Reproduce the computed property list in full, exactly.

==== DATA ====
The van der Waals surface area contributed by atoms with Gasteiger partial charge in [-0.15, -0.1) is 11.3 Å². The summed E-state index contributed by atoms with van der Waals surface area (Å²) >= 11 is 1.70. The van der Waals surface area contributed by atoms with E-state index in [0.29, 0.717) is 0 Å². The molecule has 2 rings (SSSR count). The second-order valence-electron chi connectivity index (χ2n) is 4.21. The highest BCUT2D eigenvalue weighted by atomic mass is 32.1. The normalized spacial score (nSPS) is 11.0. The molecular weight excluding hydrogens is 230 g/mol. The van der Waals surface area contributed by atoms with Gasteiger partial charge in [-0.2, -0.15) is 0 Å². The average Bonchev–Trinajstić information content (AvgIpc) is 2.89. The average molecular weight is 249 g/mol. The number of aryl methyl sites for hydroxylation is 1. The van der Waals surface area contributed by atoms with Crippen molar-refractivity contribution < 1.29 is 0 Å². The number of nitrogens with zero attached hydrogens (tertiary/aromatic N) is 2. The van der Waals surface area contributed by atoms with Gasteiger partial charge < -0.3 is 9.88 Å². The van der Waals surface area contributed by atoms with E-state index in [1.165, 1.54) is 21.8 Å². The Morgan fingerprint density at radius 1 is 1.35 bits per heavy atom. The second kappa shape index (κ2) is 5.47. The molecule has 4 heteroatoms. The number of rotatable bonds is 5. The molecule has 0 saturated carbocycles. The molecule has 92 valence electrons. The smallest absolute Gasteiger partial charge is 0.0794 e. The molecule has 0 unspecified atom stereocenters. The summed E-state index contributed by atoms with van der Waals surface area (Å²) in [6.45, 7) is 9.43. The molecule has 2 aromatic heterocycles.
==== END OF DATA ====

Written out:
The van der Waals surface area contributed by atoms with Gasteiger partial charge in [-0.15, -0.1) is 11.3 Å². The summed E-state index contributed by atoms with van der Waals surface area (Å²) >= 11 is 1.70. The van der Waals surface area contributed by atoms with E-state index in [0.29, 0.717) is 0 Å². The molecule has 2 rings (SSSR count). The second-order valence-electron chi connectivity index (χ2n) is 4.21. The highest BCUT2D eigenvalue weighted by atomic mass is 32.1. The normalized spacial score (nSPS) is 11.0. The molecular weight excluding hydrogens is 230 g/mol. The van der Waals surface area contributed by atoms with Gasteiger partial charge in [-0.2, -0.15) is 0 Å². The average Bonchev–Trinajstić information content (AvgIpc) is 2.89. The average molecular weight is 249 g/mol. The number of aryl methyl sites for hydroxylation is 1. The van der Waals surface area contributed by atoms with Crippen molar-refractivity contribution < 1.29 is 0 Å². The number of nitrogens with zero attached hydrogens (tertiary/aromatic N) is 2. The van der Waals surface area contributed by atoms with Gasteiger partial charge < -0.3 is 9.88 Å². The van der Waals surface area contributed by atoms with E-state index in [1.165, 1.54) is 21.8 Å². The Morgan fingerprint density at radius 1 is 1.35 bits per heavy atom. The second kappa shape index (κ2) is 5.47. The molecule has 4 heteroatoms. The number of rotatable bonds is 5. The molecule has 0 saturated carbocycles. The molecule has 92 valence electrons. The smallest absolute Gasteiger partial charge is 0.0794 e. The molecule has 0 unspecified atom stereocenters. The summed E-state index contributed by atoms with van der Waals surface area (Å²) in [6.45, 7) is 9.43. The molecule has 2 aromatic heterocycles.